Intel’s Romley Chip Is Good News for Storage Players EMC and NetApp
Remember how, last week, after a survey of 100 CIOs, the investment bank J.P. Morgan concluded that while IT spending is trending up, Intel’s new Xeon server chip known best by its code name Romley isn’t likely to be much of a catalyst for that spending? Remember also how on the very day that I wrote about that survey, I dined with Diane Bryant, head of Intel’s data center business unit, and asked for her reaction to that finding?
Well, today we heard from another bank, and its opinions about Intel’s Romley chip and what it means for data center spending couldn’t be more different. Chris Whitmore, an analyst with Deutsche Bank Market Research, published a note to clients today, arguing that Romley will indeed spur a new round of spending in corporate data centers, and that it will have an equally strong secondary effect on the fortunes of enterprise storage companies, specifically EMC and NetApp.
One of the things that Romley will encourage, Whitmore writes, is a growth in the density of virtual machines running in each server. (Remember that, more often than not, a physical server is virtualized or subdivided into many virtual servers, allowing each machine to act like several machines.) More virtual machines allows you to consolidate your physical machines and add more in the same footprint if you want, which in turn means more computing work getting done overall. Whitmore estimates that, in general, data centers will boost their workloads by 20 to 25 percent by the end of next year.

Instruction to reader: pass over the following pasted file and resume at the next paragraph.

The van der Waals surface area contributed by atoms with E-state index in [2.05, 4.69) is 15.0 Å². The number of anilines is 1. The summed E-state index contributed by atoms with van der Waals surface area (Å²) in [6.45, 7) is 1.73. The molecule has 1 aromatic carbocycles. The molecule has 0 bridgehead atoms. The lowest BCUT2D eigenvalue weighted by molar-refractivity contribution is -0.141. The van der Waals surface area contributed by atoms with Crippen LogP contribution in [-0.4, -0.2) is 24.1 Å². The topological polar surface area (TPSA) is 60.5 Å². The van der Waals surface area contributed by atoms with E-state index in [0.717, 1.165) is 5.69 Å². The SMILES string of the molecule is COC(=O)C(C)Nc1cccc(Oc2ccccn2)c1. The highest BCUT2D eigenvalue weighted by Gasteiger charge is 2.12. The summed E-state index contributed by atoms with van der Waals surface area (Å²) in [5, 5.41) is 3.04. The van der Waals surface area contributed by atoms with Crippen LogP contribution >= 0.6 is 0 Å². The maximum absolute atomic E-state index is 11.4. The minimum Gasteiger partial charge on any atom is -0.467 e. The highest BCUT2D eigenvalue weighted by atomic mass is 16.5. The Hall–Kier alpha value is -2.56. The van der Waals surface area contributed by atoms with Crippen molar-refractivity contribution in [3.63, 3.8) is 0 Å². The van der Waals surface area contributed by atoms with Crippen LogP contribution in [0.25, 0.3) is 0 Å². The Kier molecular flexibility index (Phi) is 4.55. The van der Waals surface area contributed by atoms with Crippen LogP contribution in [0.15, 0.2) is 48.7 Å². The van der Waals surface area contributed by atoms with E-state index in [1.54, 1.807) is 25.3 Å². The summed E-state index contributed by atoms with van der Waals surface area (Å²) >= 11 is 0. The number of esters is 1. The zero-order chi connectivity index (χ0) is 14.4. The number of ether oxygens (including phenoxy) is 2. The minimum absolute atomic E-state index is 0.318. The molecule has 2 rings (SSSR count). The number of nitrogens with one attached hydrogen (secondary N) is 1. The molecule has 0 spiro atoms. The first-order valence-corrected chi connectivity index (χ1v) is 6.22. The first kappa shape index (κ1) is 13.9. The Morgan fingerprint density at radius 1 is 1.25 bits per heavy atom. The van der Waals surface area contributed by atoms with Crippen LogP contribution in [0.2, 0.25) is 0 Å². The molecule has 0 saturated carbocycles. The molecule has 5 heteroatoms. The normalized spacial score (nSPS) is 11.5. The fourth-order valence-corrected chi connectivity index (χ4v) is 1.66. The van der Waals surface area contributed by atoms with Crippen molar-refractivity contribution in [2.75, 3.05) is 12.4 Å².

Roughly 26 percent of Romley chip purchases will be used in these virtualized environments, Whitmore estimates. And that tends to spur demand for storage to support the virtual machines. In fact, the growth of terabytes worth of storage products shipped mirrors closely the unit growth of servers. (See the graphic, below, which I screen-grabbed from the report; click to see it bigger.) In short, it’s good news for NetApp and EMC. Whitmore says both are taking share from other vendors, including IBM, Hewlett-Packard and Dell, with sales growing at north of 20 percent a year — a growth rate that’s higher than that of the overall market, which grew 14 percent last year. He rates shares of both EMC and NetApp a “buy,” with price targets of $35 and $60, respectively.
Great news for EMC and NetApp, but what does it mean for Intel? Whitmore says to expect a mixed bag. Companies wanting to boost their use of virtual machines will be buyers. Companies that aren’t into virtualization so much, maybe not. “We believe our estimate of x86 servers shipped into virtual environments growing from 21 percent in 2011 to 26 percent in 2013 could prove conservative,” Whitmore writes. “As a result, although we expect Romley to have a relatively muted impact on overall server unit demand, we do expect it to drive another leg of virtual machine growth.”